Social welfare and housing

New eviction rules must support tenants and ensure access to justice

Aerial view of Sheffield, South Yorkshire

New housing possession rules unveiled by the government must protect vulnerable tenants, ensure access to justice and prevent a spike in homelessness, the Law Society of England and Wales warned today.

On 20 September, the UK government lifted its stay on housing possession proceedings, which were put in place in March in response to COVID-19.

“Possession proceedings must be made more workable in anticipation of the huge increase in cases, the established backlog and the difficult circumstances facing landlords and tenants,” said Law Society president Simon Davis

“However, in order to protect vulnerable tenants, it is vital that legal advice is available to all tenants.”

Changes to the Housing Possession Court Duty Scheme (HPCDS)* do not go far enough in ensuring all tenants are afforded the legal protections available through the scheme. Legal aid deserts persist in Cornwall and Telford, and the sector maintains its concerns about the sustainability of the scheme.

Unless these long-standing issues are resolved, it is likely that fewer organisations will be able to offer the scheme, resulting in a reduced provision of the HPCDS and therefore less access to advice for the public.

Simon Davis added: “It is unacceptable that, in the face of a pandemic and difficult economic prospects, tenants are being left without representation during possession proceedings.

“The changes to the possessions procedures are a positive step, but they cannot replace legal advice in achieving access to justice. More needs to be done by government departments to support tenants at this time, to prevent them losing their homes and to stop an increase in homelessness.

“They will also have a limited impact where mandatory evictions, such as section 21s**, remain available to landlords.

“Allowing judicial discretion in all current possession proceedings will help to reduce homelessness and encourage better relationships between tenants and landlords. This must be considered if these changes are going to have the intended impact.”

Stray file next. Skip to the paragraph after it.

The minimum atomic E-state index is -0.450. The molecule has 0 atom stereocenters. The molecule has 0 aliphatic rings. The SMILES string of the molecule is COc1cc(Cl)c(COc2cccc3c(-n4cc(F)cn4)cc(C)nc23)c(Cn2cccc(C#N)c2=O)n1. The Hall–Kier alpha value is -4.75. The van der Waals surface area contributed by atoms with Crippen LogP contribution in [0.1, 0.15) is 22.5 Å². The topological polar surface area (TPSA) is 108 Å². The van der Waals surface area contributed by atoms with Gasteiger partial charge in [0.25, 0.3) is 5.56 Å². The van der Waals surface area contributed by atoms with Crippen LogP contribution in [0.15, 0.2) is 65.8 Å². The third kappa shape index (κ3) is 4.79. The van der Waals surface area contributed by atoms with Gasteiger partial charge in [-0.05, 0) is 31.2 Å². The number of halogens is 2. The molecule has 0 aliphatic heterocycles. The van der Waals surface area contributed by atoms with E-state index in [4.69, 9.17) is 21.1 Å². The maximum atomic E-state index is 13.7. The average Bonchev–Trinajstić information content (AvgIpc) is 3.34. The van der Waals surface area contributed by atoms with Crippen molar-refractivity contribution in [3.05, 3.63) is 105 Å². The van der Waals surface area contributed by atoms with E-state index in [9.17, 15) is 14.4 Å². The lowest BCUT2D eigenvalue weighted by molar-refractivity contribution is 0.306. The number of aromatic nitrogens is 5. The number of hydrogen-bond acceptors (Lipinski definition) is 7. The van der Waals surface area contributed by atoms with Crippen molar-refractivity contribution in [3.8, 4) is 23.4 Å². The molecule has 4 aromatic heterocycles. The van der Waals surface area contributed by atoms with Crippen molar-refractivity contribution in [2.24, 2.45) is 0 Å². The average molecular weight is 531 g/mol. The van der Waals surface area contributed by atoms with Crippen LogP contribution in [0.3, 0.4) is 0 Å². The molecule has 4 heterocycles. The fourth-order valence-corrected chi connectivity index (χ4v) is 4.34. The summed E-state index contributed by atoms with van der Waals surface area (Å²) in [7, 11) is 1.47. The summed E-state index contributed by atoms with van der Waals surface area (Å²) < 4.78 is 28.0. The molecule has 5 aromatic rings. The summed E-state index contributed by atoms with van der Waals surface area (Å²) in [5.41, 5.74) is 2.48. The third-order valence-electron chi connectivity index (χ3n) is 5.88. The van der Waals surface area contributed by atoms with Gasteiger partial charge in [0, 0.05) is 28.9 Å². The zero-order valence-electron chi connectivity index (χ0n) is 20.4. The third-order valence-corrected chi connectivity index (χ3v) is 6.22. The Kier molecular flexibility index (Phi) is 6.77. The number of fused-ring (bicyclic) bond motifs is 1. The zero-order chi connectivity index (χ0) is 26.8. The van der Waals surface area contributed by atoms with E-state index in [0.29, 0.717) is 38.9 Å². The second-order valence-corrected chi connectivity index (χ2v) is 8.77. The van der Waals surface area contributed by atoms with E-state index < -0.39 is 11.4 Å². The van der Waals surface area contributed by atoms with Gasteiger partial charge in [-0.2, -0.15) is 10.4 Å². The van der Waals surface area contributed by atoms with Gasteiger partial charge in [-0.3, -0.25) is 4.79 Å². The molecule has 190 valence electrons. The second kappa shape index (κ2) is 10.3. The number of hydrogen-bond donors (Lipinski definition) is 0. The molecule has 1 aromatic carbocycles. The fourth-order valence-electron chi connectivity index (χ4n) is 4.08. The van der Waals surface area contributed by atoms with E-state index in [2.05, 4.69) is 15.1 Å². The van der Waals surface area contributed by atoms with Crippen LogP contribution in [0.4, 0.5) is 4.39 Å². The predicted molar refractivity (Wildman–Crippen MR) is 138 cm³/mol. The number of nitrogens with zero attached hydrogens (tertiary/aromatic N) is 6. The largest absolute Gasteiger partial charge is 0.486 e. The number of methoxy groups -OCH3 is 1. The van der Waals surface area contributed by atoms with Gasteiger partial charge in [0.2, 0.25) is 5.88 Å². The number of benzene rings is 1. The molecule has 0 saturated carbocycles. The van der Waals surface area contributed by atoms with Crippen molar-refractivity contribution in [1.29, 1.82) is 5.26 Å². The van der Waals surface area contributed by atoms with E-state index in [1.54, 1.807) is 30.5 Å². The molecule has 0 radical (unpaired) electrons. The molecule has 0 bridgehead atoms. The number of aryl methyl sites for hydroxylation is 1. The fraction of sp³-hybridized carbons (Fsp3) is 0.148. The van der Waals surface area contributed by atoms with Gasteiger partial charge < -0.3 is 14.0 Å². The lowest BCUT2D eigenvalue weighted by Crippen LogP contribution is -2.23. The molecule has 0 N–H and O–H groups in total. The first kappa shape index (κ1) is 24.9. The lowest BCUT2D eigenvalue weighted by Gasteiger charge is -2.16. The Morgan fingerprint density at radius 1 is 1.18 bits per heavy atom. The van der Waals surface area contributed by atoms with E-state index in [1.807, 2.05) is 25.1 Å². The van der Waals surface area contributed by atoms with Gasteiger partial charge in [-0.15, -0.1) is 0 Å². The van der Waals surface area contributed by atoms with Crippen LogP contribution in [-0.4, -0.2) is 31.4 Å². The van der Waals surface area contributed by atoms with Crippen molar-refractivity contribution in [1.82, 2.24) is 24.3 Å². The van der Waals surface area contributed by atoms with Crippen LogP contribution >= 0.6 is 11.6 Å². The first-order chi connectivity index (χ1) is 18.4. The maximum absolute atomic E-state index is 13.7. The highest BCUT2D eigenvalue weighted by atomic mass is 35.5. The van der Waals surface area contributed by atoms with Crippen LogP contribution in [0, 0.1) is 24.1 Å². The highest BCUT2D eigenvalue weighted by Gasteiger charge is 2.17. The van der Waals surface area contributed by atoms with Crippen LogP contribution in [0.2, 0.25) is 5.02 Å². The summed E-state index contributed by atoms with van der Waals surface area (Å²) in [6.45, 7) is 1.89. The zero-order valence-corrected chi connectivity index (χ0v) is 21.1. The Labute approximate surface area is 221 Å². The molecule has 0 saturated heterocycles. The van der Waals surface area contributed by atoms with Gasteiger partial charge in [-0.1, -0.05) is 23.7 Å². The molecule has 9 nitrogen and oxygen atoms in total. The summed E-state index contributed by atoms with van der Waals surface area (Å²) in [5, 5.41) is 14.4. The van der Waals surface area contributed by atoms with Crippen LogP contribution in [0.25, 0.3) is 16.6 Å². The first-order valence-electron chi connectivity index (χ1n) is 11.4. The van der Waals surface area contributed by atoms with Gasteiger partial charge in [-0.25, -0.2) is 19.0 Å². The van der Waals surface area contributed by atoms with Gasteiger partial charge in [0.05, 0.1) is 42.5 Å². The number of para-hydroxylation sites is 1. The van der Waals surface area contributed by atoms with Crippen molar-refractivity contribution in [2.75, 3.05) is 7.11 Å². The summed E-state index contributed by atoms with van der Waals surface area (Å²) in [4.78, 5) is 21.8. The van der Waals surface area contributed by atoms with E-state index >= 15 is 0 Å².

These new rules sit alongside additional measures outlined by the government on 11 September, which sought to protect tenants during winter.

“Tenants are still required to pay their rent and many are therefore accruing significant rent arrears, despite the looming end to the furlough scheme and employment prospects continuing to dwindle,” said Simon Davis.

“The government also needs to resolve the legal advice deserts currently preventing tenants in some areas from receiving legal advice and understanding the services available to them.”

Notes to editors

*In October 2019, the Ministry of Justice (MoJ) consulted on proposals to change the HPCDS, with its stated aim to ensure the scheme is sustainable in the long-term and can maintain this vital service for those who need it.

In January 2020, we responded to the consultation, welcoming many of the proposals. There has been no response from the MoJ to that consultation or implementation of proposals.

In April 2019, the government announced it will end ‘no-fault’ evictions by repealing section 21 of the Housing Act 1988.

**Section 21 of the Housing Act 1988 allows landlords to end assured shorthold tenancies (AST) without having to give a reason, provided the correct procedure is followed and proper notice is given.

In July 2019, the Ministry of Housing Communities and Local Government launched a consultation: A new deal for renting, which sought views on how section 21 has been used in the past and how landlords should be able to regain possession once it has been abolished.

Our Housing Law Committee backed government moves to abolish ‘no-fault’ evictions in January 2020.

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